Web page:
SICKLE cell experts yesterday debunked as myth, a common belief that the illness is a death sentence, and appealed to Jamaicans to end stigmatisation and employment discrimination of people with the disease.
Director of the Sickle Cell Unit Professor Marvin Reid, and officials of the Sickle Cell Support Club of Jamaica and the Sickle Cell Trust, told the Jamaica Observer Monday Exchange that the nature of the stigmatisation has resulted in depression among many sickle cell patients.
"The typical perception of most people is that people with sickle cell die, and die very early," said Professor Reid, who pointed out that the life expectancy of sickle cell patients is just about 10 years less than the average life expectancy of Jamaicans.
Co-founder and director of the Sickle Cell Support Club of Jamaica, Camille Daley, said that the stigma is even perpetuated by those who would be considered enlightened based on their academic qualifications.
"I have actually met people whose families have given their children with sickle cell the pet name 'soon dead'," she said, adding that she is aware of a case in which a mother migrated and filed for all her children except the one she called 'soon dead'.
"I think that somewhere in the back of everybody's mind is that you'll soon be dead. So the assumption is really if you don't do as well in your education, it's really not that big a deal, because you'll soon be dead," she asserted.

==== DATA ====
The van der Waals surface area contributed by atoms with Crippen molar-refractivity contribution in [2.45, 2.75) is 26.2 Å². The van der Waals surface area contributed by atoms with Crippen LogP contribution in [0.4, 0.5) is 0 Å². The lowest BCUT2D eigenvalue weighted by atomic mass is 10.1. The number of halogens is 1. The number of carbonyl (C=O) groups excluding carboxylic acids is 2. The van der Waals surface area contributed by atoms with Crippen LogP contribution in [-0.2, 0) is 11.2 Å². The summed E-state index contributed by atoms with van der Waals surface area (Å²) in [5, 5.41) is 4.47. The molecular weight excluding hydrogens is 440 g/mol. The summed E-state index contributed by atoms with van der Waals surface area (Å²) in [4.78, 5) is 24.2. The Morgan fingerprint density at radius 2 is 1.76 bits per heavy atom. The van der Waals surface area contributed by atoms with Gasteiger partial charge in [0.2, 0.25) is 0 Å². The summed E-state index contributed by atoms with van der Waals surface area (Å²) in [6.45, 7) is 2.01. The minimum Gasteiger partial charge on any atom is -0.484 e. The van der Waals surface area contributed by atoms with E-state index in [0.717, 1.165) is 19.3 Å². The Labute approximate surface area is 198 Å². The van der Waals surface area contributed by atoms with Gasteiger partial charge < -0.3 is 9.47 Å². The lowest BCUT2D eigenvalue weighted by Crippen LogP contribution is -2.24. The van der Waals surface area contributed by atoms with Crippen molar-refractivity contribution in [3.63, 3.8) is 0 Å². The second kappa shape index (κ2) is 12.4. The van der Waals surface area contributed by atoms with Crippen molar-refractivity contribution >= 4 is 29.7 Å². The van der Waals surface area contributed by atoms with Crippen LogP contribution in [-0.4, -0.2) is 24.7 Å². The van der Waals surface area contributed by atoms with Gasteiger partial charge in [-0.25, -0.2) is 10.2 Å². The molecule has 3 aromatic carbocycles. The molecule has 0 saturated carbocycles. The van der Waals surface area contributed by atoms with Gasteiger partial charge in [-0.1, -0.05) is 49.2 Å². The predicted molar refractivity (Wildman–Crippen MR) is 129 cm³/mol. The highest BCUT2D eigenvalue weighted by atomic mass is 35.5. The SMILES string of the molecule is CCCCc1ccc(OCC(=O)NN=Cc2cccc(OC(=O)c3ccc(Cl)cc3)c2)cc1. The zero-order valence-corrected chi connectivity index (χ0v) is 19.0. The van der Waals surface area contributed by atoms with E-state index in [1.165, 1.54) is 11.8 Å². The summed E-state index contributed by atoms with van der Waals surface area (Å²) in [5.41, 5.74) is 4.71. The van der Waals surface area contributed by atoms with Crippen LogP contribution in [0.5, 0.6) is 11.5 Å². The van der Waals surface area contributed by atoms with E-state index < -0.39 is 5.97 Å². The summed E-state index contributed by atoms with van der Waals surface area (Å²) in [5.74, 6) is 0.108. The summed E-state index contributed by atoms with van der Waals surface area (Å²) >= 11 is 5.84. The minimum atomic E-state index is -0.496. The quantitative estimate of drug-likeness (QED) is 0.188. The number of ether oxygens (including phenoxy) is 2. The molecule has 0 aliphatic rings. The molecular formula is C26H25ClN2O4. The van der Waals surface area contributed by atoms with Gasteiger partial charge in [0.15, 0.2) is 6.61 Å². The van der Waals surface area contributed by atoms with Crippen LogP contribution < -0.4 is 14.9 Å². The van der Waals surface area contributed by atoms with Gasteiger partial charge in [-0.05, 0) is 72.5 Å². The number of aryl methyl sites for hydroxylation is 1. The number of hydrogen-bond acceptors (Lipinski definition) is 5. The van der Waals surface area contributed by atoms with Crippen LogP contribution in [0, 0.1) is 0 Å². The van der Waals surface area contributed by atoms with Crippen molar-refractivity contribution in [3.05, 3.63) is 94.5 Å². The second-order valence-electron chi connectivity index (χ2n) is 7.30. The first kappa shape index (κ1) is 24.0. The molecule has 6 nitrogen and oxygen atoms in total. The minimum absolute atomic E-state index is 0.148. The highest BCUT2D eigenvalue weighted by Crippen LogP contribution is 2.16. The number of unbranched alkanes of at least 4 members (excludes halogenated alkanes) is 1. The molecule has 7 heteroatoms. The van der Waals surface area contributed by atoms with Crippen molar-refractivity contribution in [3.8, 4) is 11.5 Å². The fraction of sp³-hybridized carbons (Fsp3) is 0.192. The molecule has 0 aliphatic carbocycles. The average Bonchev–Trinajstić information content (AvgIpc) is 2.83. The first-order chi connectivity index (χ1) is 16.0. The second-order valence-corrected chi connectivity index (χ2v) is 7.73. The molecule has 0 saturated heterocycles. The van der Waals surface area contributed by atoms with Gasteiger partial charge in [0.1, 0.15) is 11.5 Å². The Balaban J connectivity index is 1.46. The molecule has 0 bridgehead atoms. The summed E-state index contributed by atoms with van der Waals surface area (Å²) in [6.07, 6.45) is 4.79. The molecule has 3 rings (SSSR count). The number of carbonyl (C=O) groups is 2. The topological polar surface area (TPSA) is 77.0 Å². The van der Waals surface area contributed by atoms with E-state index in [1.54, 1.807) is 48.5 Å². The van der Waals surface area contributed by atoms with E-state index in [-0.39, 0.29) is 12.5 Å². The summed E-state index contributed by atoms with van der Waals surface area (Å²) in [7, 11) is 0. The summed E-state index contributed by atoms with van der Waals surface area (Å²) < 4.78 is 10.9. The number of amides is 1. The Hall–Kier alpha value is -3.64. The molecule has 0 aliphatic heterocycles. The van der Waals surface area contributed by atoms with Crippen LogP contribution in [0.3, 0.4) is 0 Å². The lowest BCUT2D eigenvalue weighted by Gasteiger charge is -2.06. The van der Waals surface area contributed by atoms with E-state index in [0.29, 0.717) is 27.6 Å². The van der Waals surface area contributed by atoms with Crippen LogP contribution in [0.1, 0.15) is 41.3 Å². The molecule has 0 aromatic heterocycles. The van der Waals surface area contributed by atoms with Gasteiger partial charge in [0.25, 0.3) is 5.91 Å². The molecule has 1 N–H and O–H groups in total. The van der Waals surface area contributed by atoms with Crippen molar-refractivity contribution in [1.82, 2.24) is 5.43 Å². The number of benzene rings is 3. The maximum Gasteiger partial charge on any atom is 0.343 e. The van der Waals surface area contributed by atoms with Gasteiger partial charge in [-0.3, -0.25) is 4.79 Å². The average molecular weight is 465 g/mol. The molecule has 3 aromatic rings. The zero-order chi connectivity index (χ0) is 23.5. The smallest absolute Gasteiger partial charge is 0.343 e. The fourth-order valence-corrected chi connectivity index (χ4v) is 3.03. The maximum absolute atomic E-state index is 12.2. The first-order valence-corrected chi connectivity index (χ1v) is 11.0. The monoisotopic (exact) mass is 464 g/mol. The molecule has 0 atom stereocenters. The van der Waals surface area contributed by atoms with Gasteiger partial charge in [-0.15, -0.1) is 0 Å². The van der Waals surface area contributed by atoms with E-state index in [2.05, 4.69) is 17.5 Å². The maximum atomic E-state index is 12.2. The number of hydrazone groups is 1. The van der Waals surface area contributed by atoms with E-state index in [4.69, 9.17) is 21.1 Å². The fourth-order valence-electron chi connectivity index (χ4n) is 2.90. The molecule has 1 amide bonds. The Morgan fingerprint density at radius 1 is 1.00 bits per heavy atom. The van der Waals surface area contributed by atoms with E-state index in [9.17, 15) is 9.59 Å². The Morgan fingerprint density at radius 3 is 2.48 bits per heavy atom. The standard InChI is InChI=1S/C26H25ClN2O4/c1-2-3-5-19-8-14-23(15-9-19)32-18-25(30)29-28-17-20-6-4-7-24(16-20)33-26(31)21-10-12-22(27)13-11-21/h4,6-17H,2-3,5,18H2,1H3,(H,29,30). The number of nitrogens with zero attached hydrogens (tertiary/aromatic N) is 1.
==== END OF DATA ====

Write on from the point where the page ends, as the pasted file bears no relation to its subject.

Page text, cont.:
The group noted that the workplace is another environment where sickle cell patients are discriminated against, resulting in some of them refusing to tell their employers of their status, if a medical examination is not required for the job.
"In some cases where the person does get the job, they don't want to put them on the company's group medical health plan, so they will get hired, but they won't receive any health insurance or any life insurance. But there are persons who, because they are so desperate for that job, go along with that and they don't have a lawyer to challenge it," said Daley.
Added Reid: "The impression that we have is that a lot of persons, once it is discovered that they have sickle cell, they are not offered or they are not given the sort of employment that they deserve, which they would have merited if sickle cell disease was not a factor."
The group noted that the stigmatisation is not just confined to the family members of sickle cell patients and their employers, but extends to the school environment and is also very much an issue in some sections of the health sector.
"A lot of parents don't tell the principal or the form teacher that the child has sickle cell, because they are afraid of how that child will be treated in the school community; because many children are in fact teased mercilessly, and sometimes even the teachers say "oh, this child is wutliss" because they are often absent," Daley noted.
But despite the health challenges faced by sickle cell patients, co-founder and director of the support group Morette Wright, pointed out that not everyone with the disease experiences the painful symptoms often associated with the condition.
"We have to be balanced, because we don't want to perpetuate the stigma also. It's chronic, and it has its impact, but it's highly variable, so you have persons at different spectrums of the equation," she said.
A real concern for the group is the fact that the discrimination has resulted in several sickle cell patients undereducated and living in poverty.
"It's a real concern that we need to look at," said Daley. "It's not just a human rights issue that people should be educated, it's an economic issue. They have to be able to support themselves, because they'll be alive at 30 and 40 and 50, and they'll need to have an income, and that's an issue that parents are not getting."